Blockade Running "A Naval Obstacle Course"
Importing or exporting goods and materials through the Union blockade of the Southern coast was an easy matter at the beginning of the Civil War. There were so few blockaders and so much traffic that 9 out of 10 ships attempting to run the blockade did so safely. But as more and more ship were added to the blockading squadrons, the effectiveness of the blockade increased, and the runners had to resort to using specially designed fast ships. As the risk increased, so did the profits to be made, and great fortunes could be amassed by those who successfully took the risk. A captain could make more than $5,000 on one successful round trip between Nassau and the Southern coast, for cotton prices in England had increased 10 times over their prewar levels and the Confederacy desperately needed supplies.
It has been estimated that the blockade was violated 8,200 times during the war and that 1,500 runners were captured or destroyed. In 1862, one out of eight attempts to run the blockade was unsuccessful; in 1863, one in four; in 1864, one in three; and in 1865, the chances were still no worse than one in two. For the entire war, five out of six runners got through the cordon. At the end of the war there were still about 150 runners operating in and out of Southern ports. The side-wheeler R.E. Lee ran the blockade 21 times in less than a year. The Port of Wilmington shipped out $65 million worth of cotton in the last year of the war and brought in vast amounts of material to help sustain the Confederacy.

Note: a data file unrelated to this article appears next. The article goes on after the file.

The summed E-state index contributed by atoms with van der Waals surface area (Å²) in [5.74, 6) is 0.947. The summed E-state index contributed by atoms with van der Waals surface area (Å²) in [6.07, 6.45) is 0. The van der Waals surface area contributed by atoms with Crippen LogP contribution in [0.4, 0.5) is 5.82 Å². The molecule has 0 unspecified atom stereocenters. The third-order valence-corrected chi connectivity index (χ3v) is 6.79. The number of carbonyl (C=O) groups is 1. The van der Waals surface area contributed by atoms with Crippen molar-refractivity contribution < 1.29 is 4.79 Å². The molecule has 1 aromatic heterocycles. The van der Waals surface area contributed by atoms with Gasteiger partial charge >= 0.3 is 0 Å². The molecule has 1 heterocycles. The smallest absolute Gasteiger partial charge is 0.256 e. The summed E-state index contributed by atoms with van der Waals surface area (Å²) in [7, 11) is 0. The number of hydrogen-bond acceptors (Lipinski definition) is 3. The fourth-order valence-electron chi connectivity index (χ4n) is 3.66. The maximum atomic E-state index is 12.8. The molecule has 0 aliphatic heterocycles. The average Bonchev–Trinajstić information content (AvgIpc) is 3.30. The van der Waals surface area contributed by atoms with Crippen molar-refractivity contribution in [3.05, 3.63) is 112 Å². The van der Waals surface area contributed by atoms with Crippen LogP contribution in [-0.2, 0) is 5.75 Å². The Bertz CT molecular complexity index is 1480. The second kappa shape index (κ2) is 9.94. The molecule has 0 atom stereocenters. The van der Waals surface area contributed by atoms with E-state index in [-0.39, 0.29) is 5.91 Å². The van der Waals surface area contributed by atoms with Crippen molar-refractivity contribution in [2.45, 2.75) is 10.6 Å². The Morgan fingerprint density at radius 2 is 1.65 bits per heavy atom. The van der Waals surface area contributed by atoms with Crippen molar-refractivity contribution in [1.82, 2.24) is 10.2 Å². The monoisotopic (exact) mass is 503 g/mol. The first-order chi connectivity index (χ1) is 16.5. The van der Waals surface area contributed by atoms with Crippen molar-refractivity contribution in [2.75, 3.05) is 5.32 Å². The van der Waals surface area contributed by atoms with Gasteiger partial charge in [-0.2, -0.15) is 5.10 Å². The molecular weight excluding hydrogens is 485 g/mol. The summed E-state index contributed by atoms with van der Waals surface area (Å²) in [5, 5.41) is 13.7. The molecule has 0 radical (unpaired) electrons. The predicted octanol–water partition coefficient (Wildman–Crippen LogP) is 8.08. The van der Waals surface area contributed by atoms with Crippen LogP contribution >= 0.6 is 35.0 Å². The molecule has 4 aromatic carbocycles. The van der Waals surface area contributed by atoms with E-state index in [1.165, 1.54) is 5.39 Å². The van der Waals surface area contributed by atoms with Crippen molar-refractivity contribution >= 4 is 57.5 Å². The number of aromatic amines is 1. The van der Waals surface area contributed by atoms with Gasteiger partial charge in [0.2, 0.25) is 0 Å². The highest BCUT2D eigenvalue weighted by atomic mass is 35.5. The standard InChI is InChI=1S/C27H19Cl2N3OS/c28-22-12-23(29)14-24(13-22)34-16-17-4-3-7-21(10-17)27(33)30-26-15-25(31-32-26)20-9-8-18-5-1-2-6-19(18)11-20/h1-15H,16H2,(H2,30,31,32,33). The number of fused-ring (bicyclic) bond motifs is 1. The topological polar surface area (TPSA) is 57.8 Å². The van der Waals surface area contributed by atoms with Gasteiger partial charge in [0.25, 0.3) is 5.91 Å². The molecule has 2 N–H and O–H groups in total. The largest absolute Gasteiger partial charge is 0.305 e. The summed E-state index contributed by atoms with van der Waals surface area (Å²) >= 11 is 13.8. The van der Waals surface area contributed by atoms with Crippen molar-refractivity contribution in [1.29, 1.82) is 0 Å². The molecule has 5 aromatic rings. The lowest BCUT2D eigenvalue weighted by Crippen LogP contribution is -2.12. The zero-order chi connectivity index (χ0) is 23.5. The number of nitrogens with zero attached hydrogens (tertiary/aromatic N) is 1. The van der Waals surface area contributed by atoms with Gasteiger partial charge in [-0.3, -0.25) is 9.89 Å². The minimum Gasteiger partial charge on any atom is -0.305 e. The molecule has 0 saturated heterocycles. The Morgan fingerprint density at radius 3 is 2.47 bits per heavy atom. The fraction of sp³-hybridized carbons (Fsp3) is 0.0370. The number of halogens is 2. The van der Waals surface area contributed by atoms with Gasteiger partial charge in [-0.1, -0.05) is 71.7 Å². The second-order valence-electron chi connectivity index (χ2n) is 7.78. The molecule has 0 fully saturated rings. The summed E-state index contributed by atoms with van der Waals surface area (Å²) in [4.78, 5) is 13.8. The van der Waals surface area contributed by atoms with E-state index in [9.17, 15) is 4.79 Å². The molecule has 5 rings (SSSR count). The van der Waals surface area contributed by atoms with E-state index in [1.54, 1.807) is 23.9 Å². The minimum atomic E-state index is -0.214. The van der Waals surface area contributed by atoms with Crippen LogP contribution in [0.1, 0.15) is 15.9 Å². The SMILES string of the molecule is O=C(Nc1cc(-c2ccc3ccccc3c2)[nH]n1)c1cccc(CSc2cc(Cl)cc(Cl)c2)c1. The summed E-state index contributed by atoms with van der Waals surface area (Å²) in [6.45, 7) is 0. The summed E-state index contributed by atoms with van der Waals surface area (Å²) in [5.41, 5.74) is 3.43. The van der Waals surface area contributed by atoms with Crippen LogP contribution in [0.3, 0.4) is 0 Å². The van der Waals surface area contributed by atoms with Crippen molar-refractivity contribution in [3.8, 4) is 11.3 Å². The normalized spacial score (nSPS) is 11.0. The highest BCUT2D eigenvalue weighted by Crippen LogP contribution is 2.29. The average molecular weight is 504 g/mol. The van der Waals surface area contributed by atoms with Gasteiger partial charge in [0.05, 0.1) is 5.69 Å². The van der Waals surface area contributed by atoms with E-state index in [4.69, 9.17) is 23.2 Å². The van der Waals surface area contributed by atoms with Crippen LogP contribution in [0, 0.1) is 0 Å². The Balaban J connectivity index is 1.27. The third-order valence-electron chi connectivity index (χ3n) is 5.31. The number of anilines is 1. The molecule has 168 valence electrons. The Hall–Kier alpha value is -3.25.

These figures, however, are just one side of the story. The blockade may have been violated- by both runners and all other ships entering or leaving the ports- a total of 8,200 times during the war, but for the four years prior to the war more than 20,000 vessels had operated out of those same ports. The runners may have been able to keep trade alive, but they could not compensate for the great merchant marine that would have been able to sustain the Confederacy had the blockade not been in force.
Fascinating Fact: The Confederacy shipped half a million bales of cotton through the blockade during the last three years of the war. In the three years before the war, 10 million bales had been exported.
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